Almighty God, whose blessed Son was led by the Spirit to be tempted by Satan: Come quickly to help us who are assaulted by many temptations, and, as you know the weaknesses of each of us, let each one find you mighty to save; through Jesus Christ your Son our Lord, who lives and reigns with you and the Holy Spirit, one God, now and for ever. Amen.
This prayer is an improvement over the collect for the First Sunday in Lent in the Sarum Ritethat reads, “God you cleanse your church with the annual observance of Lent: grant your family that what they strive to obtain from you by fasting they may follow up with good works.” This collect has been correctly described as having pelagianovertones. The words “what they strive to obtain from you by fasting” seems to paint a quid pro quo relationship with God that betrays works righteousness.
The 1979 collect however is not an improvement over the 1662 collect. It reads, “O LORD who for our sake didst fast forty days and forty nights; Give us grace to use such abstinence, that, our flesh being subdued to the Spirit, we may every obey thy godly motions in righteousness and true holiness, to thy honor and glory, who livest and reignest with the Father and the Holy Ghost, one God, world without end. Amen.
The 1662 collect hits the mark for a number of reasons. First it is addressed directly to our Lord Jesus Christ who overcame temptation and therefore is the very One to give us grace to do the same. Second, while avoiding pelagian overtones, it is not as passive as the current collect. It has us correctly calls upon His grace but then goes on to declare our role in overcoming temptations. Our abstinence is to subdue our flesh to the Spirit and we are to obey the leadership of the same Spirit (“obey thy godly motions”) to pursue righteousness and holiness.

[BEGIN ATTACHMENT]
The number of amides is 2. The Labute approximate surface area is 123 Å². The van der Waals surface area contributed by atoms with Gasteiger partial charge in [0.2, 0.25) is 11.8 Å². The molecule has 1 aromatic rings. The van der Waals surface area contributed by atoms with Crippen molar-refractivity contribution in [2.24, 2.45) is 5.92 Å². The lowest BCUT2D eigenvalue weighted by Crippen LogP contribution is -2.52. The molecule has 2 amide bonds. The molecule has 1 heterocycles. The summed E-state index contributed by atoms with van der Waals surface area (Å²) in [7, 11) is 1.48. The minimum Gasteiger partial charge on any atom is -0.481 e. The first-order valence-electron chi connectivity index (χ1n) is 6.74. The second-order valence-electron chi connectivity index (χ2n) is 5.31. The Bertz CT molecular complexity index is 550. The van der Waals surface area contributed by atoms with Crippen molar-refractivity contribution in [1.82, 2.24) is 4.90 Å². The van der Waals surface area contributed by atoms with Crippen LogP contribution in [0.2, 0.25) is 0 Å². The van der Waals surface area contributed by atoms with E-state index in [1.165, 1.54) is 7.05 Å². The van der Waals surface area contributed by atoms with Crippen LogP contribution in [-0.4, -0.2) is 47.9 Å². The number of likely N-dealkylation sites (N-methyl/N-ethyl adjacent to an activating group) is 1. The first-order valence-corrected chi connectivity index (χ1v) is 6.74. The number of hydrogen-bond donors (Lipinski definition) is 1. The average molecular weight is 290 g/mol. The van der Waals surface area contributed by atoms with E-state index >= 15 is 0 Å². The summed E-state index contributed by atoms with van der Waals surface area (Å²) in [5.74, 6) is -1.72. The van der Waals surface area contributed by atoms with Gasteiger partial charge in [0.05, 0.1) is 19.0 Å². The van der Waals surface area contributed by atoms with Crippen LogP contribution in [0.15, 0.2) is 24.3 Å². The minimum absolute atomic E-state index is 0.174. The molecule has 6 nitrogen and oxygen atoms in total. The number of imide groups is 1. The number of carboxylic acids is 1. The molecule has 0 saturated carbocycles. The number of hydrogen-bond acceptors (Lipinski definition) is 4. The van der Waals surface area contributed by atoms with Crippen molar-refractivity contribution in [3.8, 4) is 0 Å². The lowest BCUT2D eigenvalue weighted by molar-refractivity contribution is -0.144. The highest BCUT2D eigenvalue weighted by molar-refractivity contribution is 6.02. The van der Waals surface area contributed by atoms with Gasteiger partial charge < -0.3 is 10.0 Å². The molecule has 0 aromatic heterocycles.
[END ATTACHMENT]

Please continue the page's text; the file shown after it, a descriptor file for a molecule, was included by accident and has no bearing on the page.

That being said, the current collect has its merits. It perfectly captures the focus of the day’s Gospel that is on the temptation of Christ in the wilderness. Thus as we enter the 40 days of Lent with Christ it reminds us that we do not do so with bravado or with trust in our own power.
The collect acknowledges our true condition that we are “assaulted by many temptations” and because of our weakness we stand in need. The collect wisely has us to call upon the Lord to find Him “mighty to save.”
This balanced approach of admitting our weakness but finding the Lord “mighty to save” will lead to a fruitful Lenten season. It will help to prepare us for the glories of His resurrection, “so that as Christ was raised from the dead through the glory of the Father, so we too might walk in newness of life.”
William Bright, 1824-1901, Anglican Priest and Historian.
A Sacramentary is a book that contains the prayers used by the Celebrant.
Sarum Rite was the Rite of Salisbury Cathedral from the 11thcentury
Pelagius was a British monk of the 4thcentury who put such an emphasis on free will and asceticism that St. Augustine condemned him for denying the necessity of God’s grace for salvation.
Romans 6:4 NASB